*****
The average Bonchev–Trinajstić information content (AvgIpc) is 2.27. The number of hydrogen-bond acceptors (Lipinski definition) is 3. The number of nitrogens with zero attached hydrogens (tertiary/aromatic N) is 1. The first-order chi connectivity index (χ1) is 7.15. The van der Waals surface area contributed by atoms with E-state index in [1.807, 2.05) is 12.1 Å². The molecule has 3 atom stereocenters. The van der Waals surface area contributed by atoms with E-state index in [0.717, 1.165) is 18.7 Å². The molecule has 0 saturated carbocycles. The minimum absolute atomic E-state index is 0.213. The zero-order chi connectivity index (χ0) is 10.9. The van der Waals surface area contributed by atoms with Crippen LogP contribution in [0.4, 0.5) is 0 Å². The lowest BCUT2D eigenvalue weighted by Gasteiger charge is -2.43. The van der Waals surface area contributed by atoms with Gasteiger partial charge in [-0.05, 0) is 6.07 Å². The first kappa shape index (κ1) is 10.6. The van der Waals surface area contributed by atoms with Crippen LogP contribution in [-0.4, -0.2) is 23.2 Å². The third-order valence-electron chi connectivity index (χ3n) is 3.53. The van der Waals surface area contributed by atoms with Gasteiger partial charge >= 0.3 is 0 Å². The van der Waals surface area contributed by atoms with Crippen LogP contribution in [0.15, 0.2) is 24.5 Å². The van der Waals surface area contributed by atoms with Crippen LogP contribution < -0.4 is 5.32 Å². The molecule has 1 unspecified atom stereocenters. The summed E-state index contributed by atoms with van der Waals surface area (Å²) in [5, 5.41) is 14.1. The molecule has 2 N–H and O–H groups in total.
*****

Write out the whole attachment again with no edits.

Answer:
The average Bonchev–Trinajstić information content (AvgIpc) is 2.27. The number of hydrogen-bond acceptors (Lipinski definition) is 3. The number of nitrogens with zero attached hydrogens (tertiary/aromatic N) is 1. The first-order chi connectivity index (χ1) is 7.15. The van der Waals surface area contributed by atoms with E-state index in [1.807, 2.05) is 12.1 Å². The molecule has 3 atom stereocenters. The van der Waals surface area contributed by atoms with E-state index in [0.717, 1.165) is 18.7 Å². The molecule has 0 saturated carbocycles. The minimum absolute atomic E-state index is 0.213. The zero-order chi connectivity index (χ0) is 10.9. The van der Waals surface area contributed by atoms with Crippen LogP contribution in [0.4, 0.5) is 0 Å². The lowest BCUT2D eigenvalue weighted by Gasteiger charge is -2.43. The van der Waals surface area contributed by atoms with Gasteiger partial charge in [-0.05, 0) is 6.07 Å². The first kappa shape index (κ1) is 10.6. The van der Waals surface area contributed by atoms with Crippen LogP contribution in [-0.4, -0.2) is 23.2 Å². The third-order valence-electron chi connectivity index (χ3n) is 3.53. The van der Waals surface area contributed by atoms with Gasteiger partial charge >= 0.3 is 0 Å². The van der Waals surface area contributed by atoms with Crippen LogP contribution in [0.15, 0.2) is 24.5 Å². The van der Waals surface area contributed by atoms with Crippen LogP contribution < -0.4 is 5.32 Å². The molecule has 1 unspecified atom stereocenters. The summed E-state index contributed by atoms with van der Waals surface area (Å²) in [5, 5.41) is 14.1. The molecule has 2 N–H and O–H groups in total.